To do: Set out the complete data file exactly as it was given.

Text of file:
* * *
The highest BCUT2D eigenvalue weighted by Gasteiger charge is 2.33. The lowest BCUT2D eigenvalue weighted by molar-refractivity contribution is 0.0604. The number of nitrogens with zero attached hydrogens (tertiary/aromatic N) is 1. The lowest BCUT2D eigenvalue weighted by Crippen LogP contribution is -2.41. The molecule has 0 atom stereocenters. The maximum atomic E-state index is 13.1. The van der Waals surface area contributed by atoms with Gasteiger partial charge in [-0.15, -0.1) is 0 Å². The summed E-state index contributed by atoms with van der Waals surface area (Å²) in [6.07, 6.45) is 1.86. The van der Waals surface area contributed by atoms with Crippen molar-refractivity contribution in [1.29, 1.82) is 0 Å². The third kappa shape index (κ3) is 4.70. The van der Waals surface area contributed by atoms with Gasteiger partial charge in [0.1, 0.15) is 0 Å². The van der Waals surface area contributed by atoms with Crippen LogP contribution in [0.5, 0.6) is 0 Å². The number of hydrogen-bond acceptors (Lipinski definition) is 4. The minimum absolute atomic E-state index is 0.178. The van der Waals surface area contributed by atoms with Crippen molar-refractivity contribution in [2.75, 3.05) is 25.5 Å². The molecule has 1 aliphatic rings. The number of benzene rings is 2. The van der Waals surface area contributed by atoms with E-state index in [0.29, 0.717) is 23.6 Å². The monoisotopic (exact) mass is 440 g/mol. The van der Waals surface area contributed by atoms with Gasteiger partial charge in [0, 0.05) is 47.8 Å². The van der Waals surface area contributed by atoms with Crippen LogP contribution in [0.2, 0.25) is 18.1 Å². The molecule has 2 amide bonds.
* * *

The highest BCUT2D eigenvalue weighted by Gasteiger charge is 2.33. The lowest BCUT2D eigenvalue weighted by molar-refractivity contribution is 0.0604. The number of nitrogens with zero attached hydrogens (tertiary/aromatic N) is 1. The lowest BCUT2D eigenvalue weighted by Crippen LogP contribution is -2.41. The molecule has 0 atom stereocenters. The maximum atomic E-state index is 13.1. The van der Waals surface area contributed by atoms with Gasteiger partial charge in [-0.15, -0.1) is 0 Å². The summed E-state index contributed by atoms with van der Waals surface area (Å²) in [6.07, 6.45) is 1.86. The van der Waals surface area contributed by atoms with Crippen molar-refractivity contribution in [1.29, 1.82) is 0 Å². The third kappa shape index (κ3) is 4.70. The van der Waals surface area contributed by atoms with Gasteiger partial charge in [0.1, 0.15) is 0 Å². The van der Waals surface area contributed by atoms with Crippen LogP contribution in [0.5, 0.6) is 0 Å². The number of hydrogen-bond acceptors (Lipinski definition) is 4. The minimum absolute atomic E-state index is 0.178. The van der Waals surface area contributed by atoms with Crippen molar-refractivity contribution in [2.75, 3.05) is 25.5 Å². The molecule has 1 aliphatic rings. The number of benzene rings is 2. The van der Waals surface area contributed by atoms with E-state index in [0.29, 0.717) is 23.6 Å². The monoisotopic (exact) mass is 440 g/mol. The van der Waals surface area contributed by atoms with Gasteiger partial charge in [0, 0.05) is 47.8 Å². The van der Waals surface area contributed by atoms with Crippen LogP contribution in [0.2, 0.25) is 18.1 Å². The molecule has 2 amide bonds.